If you ordered all the world's diets from least harmful to most harmful with regard to animals, the vegetarian and vegan diets would be towards the less harmful end. But there are many cases where a diet involving animal products is going to involve less animal suffering than another diet that doesn't. For example, compare eating crops grown with saturation pollination to eating honey. Honey is an animal product, and the bees do suffer when you take the honey from them, but it looks to me like saturation pollination is much worse. With most kinds of honey the bees are mostly free to do whatever they want, eat wherever they please, and come back to the hive on their own. The beekeepers want to make sure there's enough nectar locally to support the bees so they avoid overcrowding. With saturation pollination, however, large numbers of bees are released in a small area to maximize pollination and crop yields. Yet because this doesn't involve eating animals or animal products it falls within the bounds of 'vegan'.
What would a diet that was designed to minimize animal suffering look like? Has anyone worked on this?
(I suspect this is a very hard problem. For example, let's say production of a certain food generally entails a large amount of rainforest destruction. This is clearly bad for the animals that live there, but its main effect is on animals that don't exist yet, the ones that won't be able to live there in the future because the land has been converted from fertile productive rainforest to much less productive crop land or even parking lots. If you think that animals in the wild generally have good lives then this is a bad thing, but if you think the typical life of a wild animal is mostly suffering then this habitat destruction is probably beneficial on balance and should be counted in the favor of the food in question.)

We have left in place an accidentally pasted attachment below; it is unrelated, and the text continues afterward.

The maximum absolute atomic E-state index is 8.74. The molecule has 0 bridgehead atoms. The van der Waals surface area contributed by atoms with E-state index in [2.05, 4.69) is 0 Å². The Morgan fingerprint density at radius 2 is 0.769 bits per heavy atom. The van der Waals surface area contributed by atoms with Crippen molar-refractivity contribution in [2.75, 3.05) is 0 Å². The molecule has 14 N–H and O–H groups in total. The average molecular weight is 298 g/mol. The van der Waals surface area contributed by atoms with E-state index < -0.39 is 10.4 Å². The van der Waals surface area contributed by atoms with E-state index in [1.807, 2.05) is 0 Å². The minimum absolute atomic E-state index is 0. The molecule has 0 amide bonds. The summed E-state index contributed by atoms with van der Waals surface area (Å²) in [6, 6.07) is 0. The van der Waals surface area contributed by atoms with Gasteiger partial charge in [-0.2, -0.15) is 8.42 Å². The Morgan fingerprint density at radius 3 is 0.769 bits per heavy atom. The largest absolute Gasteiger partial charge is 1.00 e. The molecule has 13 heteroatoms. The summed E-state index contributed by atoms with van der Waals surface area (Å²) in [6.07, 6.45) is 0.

Update 2014-04-17: This post is a satire of Why I Can't Stand White Belly Dancers. I don't actually have a problem with Japanese people or anyone else square dancing. While the anger and argument below are imagined, the rest is accurate. I'm happy to have anyone square dance who would like to, and if they're having fun I'm happy.
Google スクエアダンス, and the first images the search engine offers are of Japanese women in frilly petticoats and Japanese men in western shirts and string ties, playing at a traditional American rurality. How did this become acceptable? more...
When people first learn how to customize their terminal prompt they tend to go overboard with colors and information.
Over time I've settled into something relatively simple, with color indicating which machine I'm currently on. I move between a small number of computers (laptop, desktop, a couple web servers) but with computers you don't have the normal ambient reminders of location. So, color:
If there's something we think people shouldn't be doing, one approach is to ban it. Perhaps people are buying swimming pools, which then require large amounts of water, enough that at current prices there's not enough to go around. Do we say "no filling your swimming pool during the drought" or do we charge enough more for the water that people start to use less? Or say we're trying to reduce our carbon emissions to limit climate change. Do we require cars to meet certain fuel efficiency standards or do we set a high tax on gasoline, large enough to outweigh the environmental cost of the carbon emission?
These approaches, "banning" and "taxing", are often available as alternatives, and in different situations we choose different ones. We tax cigarettes but ban marijuana. You can ration permission to drive by license plate number or use congestion pricing. In general the "tax" approaches seem much better to me: charge a high enough rate to balance out negative externalities, and then use that money to do good things.
Why don't price tags show the after-tax price? In most countries this is standard, and in the US we do require it for a few things like gasoline and airline tickets. It's much more convenient for consumers because you know what something's going to cost and can have your money ready. The only advantages I can think of are relatively small: more...
We pay for most things directly as we use them: to park at a meter you put in quarters; to rent an apartment you send a check each month. For some things, however, our usage is metered and we pay after the fact: electricity, gas, water. In these cases we're often not well calibrated for marginal cost, which means we're not in a good position to make tradeoffs. Can I leave the fan on all night? Should I worry about letting this frozen food thaw in the fridge before I put it in the oven? How much should I be trying to take shorter showers? Colder ones?
I thought it would be useful to compile some rough costs of these pay-later activities: more...
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